Rural-urban disparity and sectoral labour allocation in China
This study examines China's rural-urban segmentation and its causes in the context of economic reforms. Household survey and aggregate data indicate a V-shaped process in which rural-urban consumption and income differentials decreased between 1978 and 1985, but then have continually increased to historically high levels. This sectoral division is consistent with production function estimates based on provincial data that reveal higher labour productivity in urban/state-owned industries than in rural industries and agriculture. To explain the V-shaped change, we argue that the precedent of successful rural reforms raised farmers' relative earnings, but the remaining obstacles to an efficient sectoral allocation of labour have prevented China from eliminating dualism. Recent financial policies consisting of urban price subsidies and increased investment credits have also had influential distribution effects that are biased against the rural sector.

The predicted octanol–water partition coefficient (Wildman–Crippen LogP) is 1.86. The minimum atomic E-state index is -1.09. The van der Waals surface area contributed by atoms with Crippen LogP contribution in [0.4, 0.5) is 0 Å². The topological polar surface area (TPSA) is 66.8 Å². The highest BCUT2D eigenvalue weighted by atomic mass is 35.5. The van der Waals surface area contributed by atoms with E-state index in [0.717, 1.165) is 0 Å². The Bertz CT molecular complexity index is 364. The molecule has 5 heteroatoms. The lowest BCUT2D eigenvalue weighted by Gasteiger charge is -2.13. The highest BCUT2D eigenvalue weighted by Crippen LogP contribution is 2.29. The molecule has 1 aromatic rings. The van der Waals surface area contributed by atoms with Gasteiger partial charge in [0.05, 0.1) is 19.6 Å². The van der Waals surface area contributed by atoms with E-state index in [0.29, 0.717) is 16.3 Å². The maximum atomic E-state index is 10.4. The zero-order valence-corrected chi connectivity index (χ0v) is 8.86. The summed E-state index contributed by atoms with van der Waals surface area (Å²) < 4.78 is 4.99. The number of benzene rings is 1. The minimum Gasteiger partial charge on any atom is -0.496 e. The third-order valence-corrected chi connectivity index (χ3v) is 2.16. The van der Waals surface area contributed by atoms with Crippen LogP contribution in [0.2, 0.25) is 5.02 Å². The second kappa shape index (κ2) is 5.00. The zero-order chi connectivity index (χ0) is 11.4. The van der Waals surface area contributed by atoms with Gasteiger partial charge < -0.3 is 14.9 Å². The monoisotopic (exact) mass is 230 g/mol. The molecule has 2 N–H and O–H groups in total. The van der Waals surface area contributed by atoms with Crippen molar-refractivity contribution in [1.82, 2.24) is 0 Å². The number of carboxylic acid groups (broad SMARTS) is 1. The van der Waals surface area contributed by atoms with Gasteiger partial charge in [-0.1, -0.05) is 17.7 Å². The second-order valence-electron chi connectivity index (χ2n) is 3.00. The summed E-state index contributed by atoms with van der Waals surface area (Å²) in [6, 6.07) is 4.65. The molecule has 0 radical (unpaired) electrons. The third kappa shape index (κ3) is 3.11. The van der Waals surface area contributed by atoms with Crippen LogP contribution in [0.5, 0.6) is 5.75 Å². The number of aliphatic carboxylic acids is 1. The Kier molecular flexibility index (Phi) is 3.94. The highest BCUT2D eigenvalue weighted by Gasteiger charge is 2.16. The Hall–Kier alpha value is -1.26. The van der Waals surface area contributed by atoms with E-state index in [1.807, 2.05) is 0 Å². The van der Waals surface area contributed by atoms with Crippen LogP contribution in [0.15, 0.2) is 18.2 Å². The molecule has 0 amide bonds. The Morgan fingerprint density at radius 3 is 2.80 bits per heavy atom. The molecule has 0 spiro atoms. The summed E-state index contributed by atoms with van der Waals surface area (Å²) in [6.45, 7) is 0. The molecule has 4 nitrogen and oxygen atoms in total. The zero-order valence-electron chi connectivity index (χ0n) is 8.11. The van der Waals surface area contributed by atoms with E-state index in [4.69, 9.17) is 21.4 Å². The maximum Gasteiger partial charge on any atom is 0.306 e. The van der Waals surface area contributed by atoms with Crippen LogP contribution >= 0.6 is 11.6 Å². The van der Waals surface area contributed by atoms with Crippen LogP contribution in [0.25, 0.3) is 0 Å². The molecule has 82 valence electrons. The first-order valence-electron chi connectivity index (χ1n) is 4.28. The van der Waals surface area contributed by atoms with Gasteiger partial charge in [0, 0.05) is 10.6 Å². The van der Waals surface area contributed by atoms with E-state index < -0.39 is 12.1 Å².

Volume (Year): 35 (1999)
Issue (Month): 3 ()
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